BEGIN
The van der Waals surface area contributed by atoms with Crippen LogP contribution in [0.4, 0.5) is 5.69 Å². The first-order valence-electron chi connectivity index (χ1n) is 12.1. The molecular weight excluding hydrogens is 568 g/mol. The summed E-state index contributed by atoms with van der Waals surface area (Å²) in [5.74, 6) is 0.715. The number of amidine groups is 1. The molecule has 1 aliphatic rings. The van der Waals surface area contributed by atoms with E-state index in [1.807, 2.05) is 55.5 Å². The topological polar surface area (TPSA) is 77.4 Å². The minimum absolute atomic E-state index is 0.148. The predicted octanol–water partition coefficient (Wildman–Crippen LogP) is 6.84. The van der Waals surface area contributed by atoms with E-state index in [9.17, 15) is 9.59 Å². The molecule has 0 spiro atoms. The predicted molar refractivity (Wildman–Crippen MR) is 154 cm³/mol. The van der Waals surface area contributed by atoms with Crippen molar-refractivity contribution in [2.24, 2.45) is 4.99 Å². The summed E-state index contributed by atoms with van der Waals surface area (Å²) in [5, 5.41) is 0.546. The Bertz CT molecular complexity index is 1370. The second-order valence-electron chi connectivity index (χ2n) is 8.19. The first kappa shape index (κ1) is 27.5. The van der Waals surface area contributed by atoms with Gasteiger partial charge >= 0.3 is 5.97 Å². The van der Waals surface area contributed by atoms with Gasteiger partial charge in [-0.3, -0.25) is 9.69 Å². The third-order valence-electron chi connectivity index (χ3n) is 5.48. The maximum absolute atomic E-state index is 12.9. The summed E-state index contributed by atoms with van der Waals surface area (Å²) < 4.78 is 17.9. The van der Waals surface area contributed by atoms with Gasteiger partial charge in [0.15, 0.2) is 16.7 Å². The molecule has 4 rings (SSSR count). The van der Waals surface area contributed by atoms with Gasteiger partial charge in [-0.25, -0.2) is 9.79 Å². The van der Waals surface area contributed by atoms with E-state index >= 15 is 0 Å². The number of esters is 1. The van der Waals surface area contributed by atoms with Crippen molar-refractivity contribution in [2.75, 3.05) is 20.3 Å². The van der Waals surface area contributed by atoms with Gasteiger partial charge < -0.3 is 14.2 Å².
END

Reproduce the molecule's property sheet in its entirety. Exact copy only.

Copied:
The van der Waals surface area contributed by atoms with Crippen LogP contribution in [0.4, 0.5) is 5.69 Å². The first-order valence-electron chi connectivity index (χ1n) is 12.1. The molecular weight excluding hydrogens is 568 g/mol. The summed E-state index contributed by atoms with van der Waals surface area (Å²) in [5.74, 6) is 0.715. The number of amidine groups is 1. The molecule has 1 aliphatic rings. The van der Waals surface area contributed by atoms with E-state index in [1.807, 2.05) is 55.5 Å². The topological polar surface area (TPSA) is 77.4 Å². The minimum absolute atomic E-state index is 0.148. The predicted octanol–water partition coefficient (Wildman–Crippen LogP) is 6.84. The van der Waals surface area contributed by atoms with E-state index in [9.17, 15) is 9.59 Å². The molecule has 0 spiro atoms. The predicted molar refractivity (Wildman–Crippen MR) is 154 cm³/mol. The van der Waals surface area contributed by atoms with Crippen molar-refractivity contribution in [2.24, 2.45) is 4.99 Å². The summed E-state index contributed by atoms with van der Waals surface area (Å²) in [5, 5.41) is 0.546. The Bertz CT molecular complexity index is 1370. The second-order valence-electron chi connectivity index (χ2n) is 8.19. The first kappa shape index (κ1) is 27.5. The van der Waals surface area contributed by atoms with Gasteiger partial charge >= 0.3 is 5.97 Å². The van der Waals surface area contributed by atoms with Gasteiger partial charge in [-0.3, -0.25) is 9.69 Å². The third-order valence-electron chi connectivity index (χ3n) is 5.48. The maximum absolute atomic E-state index is 12.9. The summed E-state index contributed by atoms with van der Waals surface area (Å²) < 4.78 is 17.9. The van der Waals surface area contributed by atoms with Gasteiger partial charge in [0.15, 0.2) is 16.7 Å². The molecule has 4 rings (SSSR count). The van der Waals surface area contributed by atoms with Gasteiger partial charge in [-0.25, -0.2) is 9.79 Å². The van der Waals surface area contributed by atoms with E-state index >= 15 is 0 Å². The number of esters is 1. The van der Waals surface area contributed by atoms with Crippen molar-refractivity contribution in [2.75, 3.05) is 20.3 Å². The van der Waals surface area contributed by atoms with Gasteiger partial charge < -0.3 is 14.2 Å².